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WTC 7 Serious Proof of Controlled Demoltions

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posted on Apr, 22 2008 @ 01:33 PM
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Obvious Controlled Demoltions and a professional one at that.

Look how close wtc7's rubble pile is to the other building, mostly, look how 50 stories turns to 2.



Do those massive core beams look explosively severed?



No one wants to asnwer...lol.... figures........






[edit on 22-4-2008 by IvanZana]




posted on Apr, 22 2008 @ 03:57 PM
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Originally posted by IvanZana
Obvious Controlled Demoltions and a professional one at that.

Do those massive core beams look explosively severed?

No, they do not. They are missing explosive blast effects, and there were no sounds of CD happening as WTC7 fell, or before it fell. The fact the building was on fire, and not fought, doomed the structure. Fires not fought destroy buildings. Read up about fires.

That is how a building looks when it burns all day, and has a unique foundation. But that is based on engineering and science, not hearsay and thermite made up fantasy. Backed with no evidence, your photos prove no CD, no explosives, no blast effect were present. You need some evidence of CD, instead of proof there was not, and the knowledge of what you are looking for. Knowledge on firefighting and CD will keep you from presenting counter evidence to your statements. Good post, lots of time, albeit, to present evidence counter to your claims. Nice work.

www.alibris.com... This is a start to understand firefighting stuff.



posted on Apr, 22 2008 @ 04:08 PM
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reply to post by beachnut
 



...and there were no sounds of CD happening as WTC7 fell


There were indeed sounds of large explosions at WTC7. That evidence has already been provided in this thread.

There is also the testimony of a very important witness, who experienced explosions in WTC7 early in the morning, before the other towers had collpased.



That is how a building looks when it burns all day, and has a unique foundation.


That doesn't look like any other steel structure, in the history of steel structures, that has burned all day.

What is so "unique" about the foundation anyway?

Besides the fact that being "unique" is a typical fall-back argument meant to imply that no one knows what they are talking about unless they understand this "unique" design that somehow defies scientific principles in their demise.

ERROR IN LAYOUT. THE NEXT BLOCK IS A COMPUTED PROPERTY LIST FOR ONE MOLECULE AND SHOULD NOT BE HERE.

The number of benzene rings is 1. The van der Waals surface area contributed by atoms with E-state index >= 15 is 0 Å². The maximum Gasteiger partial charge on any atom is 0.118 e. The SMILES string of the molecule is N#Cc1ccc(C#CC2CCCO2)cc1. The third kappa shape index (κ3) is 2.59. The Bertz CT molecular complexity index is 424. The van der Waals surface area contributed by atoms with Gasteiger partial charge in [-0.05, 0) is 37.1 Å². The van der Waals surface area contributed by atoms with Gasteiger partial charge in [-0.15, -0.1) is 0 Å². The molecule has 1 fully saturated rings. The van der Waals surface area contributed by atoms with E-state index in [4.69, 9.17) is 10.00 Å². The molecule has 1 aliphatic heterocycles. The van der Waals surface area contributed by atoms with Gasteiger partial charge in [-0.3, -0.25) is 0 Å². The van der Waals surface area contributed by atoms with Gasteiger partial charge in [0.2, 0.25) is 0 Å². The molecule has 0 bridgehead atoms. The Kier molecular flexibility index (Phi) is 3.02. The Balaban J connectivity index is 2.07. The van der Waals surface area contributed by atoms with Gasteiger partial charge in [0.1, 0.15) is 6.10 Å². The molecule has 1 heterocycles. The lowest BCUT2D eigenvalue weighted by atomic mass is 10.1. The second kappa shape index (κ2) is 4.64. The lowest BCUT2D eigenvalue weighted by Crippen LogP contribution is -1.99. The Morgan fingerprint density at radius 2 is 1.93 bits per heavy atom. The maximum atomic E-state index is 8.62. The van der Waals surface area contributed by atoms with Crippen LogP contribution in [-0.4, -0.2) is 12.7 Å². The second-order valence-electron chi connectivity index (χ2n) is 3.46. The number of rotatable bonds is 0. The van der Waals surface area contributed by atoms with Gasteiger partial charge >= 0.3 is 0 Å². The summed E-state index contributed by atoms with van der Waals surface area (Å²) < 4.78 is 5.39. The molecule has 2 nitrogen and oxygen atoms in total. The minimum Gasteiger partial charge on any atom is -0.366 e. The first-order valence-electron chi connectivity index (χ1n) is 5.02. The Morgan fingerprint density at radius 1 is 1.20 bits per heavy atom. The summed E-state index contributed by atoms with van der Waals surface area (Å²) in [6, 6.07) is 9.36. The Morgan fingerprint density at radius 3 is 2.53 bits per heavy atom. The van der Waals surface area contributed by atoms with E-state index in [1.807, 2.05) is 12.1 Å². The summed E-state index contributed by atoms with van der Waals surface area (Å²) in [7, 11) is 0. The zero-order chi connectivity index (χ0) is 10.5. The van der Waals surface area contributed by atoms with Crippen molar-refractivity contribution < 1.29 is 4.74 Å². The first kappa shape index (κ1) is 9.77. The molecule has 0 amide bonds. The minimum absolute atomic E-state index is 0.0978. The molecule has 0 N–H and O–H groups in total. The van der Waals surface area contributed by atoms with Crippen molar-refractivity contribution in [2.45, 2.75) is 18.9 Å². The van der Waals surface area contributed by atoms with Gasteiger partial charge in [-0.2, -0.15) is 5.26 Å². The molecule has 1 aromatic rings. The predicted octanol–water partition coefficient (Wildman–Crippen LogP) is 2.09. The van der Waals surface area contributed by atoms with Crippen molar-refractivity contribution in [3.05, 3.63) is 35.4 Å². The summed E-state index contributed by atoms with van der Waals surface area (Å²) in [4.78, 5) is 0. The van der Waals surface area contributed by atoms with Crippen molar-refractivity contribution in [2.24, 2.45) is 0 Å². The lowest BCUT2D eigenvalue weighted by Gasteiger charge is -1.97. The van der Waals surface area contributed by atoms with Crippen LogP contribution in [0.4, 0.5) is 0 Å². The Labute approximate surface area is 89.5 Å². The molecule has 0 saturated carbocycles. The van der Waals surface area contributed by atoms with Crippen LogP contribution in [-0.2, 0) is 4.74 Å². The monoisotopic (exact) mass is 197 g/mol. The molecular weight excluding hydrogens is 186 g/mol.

[edit on 4/22/0808 by jackinthebox]



posted on Apr, 22 2008 @ 05:35 PM
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Ok, so what do we have here?

We have believers, that it was a demolition, and unbelievers.

There are plenty of facts to support a demolition.

So the real question is, what is holding them people back, from seeing the things the way the believers see them?

To say it another way, what is the key to unlocking their mind? [ Should this be yet another thread? ]


I can list the things that are obvious to me;

1. Just the way the building went down. It went straight down, like it was on a huge aircraft carrier sized elevator, going at express speed to the basement.

2. The obvious use of squibs, by the small blasts at each floor timed out caught on video

2. The time it took to collapse was freefall time.

3. The videos of the witnesses.

4. The video with the countdown

5. The "pull" the building comment

6. The hundreds of military and professionals who are screaming for the truth as well, even in the face of extreme pressure!




What part of that is really in question?

I can understand folks not wanting to believe the obvious here, out of genuine fear for their well being and for their country, but in light of what I can see, I immediately knew, there was no way the firemen ran in and set demolitions in an hour or what ever, I knew it takes weeks,

the other more weird option is, the building had the demolitions already in place during construction, but that doesn't make sense to have explosives just sitting like that, they are sure to deteriorate or even become unstable,

so it is not really a good option, which leaves it plain to me, it had to of been done in the months prior to the event by persons with cleared access to any floor for long periods of time..

And yet, the disbelief, which is their right, continues in the face of considerable evidence to the contrary.

Perhaps, if those folks did believe, they might not be able to sleep! And I'm not advocating voluntary sleep deprivation to sensitive folks that just don't know how to handle this despicable and monsterous attack on humanity! To them, all I can say is to pray for the inner stregth to deal with this.



posted on Apr, 26 2008 @ 12:20 AM
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Originally posted by toasted
Ok, so what do we have here?

We have believers, that it was a demolition, and unbelievers.

There are plenty of facts to support a demolition.



Wont stop the futile attempts from the debunkers to overule logic and suspend physics for 911.



posted on Apr, 28 2008 @ 09:26 PM
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Nice pics of Building 7 Ivan!